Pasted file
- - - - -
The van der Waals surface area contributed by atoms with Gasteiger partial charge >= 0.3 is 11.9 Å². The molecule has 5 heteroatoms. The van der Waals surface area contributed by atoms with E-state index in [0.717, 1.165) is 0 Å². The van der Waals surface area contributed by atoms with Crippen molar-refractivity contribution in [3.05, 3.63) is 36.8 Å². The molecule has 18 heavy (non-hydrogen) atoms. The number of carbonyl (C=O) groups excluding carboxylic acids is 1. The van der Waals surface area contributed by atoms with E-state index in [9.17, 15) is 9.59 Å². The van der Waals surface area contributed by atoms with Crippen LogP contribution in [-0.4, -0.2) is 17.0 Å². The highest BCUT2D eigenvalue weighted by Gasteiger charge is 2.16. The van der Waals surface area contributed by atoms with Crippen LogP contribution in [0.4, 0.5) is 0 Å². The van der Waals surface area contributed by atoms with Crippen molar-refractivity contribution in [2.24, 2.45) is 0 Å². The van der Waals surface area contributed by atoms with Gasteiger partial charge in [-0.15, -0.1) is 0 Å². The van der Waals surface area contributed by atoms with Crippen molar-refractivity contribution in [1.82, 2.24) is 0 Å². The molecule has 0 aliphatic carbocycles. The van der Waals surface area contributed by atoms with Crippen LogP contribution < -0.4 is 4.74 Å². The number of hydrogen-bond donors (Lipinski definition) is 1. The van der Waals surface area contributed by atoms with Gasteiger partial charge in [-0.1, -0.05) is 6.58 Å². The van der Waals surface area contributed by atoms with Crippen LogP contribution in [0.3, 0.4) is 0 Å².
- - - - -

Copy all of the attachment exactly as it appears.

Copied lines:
The van der Waals surface area contributed by atoms with Gasteiger partial charge >= 0.3 is 11.9 Å². The molecule has 5 heteroatoms. The van der Waals surface area contributed by atoms with E-state index in [0.717, 1.165) is 0 Å². The van der Waals surface area contributed by atoms with Crippen molar-refractivity contribution in [3.05, 3.63) is 36.8 Å². The molecule has 18 heavy (non-hydrogen) atoms. The number of carbonyl (C=O) groups excluding carboxylic acids is 1. The van der Waals surface area contributed by atoms with E-state index in [9.17, 15) is 9.59 Å². The van der Waals surface area contributed by atoms with Crippen LogP contribution in [-0.4, -0.2) is 17.0 Å². The highest BCUT2D eigenvalue weighted by Gasteiger charge is 2.16. The van der Waals surface area contributed by atoms with Crippen LogP contribution in [0.4, 0.5) is 0 Å². The van der Waals surface area contributed by atoms with Crippen molar-refractivity contribution in [2.24, 2.45) is 0 Å². The van der Waals surface area contributed by atoms with Gasteiger partial charge in [-0.15, -0.1) is 0 Å². The van der Waals surface area contributed by atoms with Crippen molar-refractivity contribution in [1.82, 2.24) is 0 Å². The molecule has 0 aliphatic carbocycles. The van der Waals surface area contributed by atoms with Crippen LogP contribution < -0.4 is 4.74 Å². The number of hydrogen-bond donors (Lipinski definition) is 1. The van der Waals surface area contributed by atoms with Gasteiger partial charge in [-0.1, -0.05) is 6.58 Å². The van der Waals surface area contributed by atoms with Crippen LogP contribution in [0.3, 0.4) is 0 Å².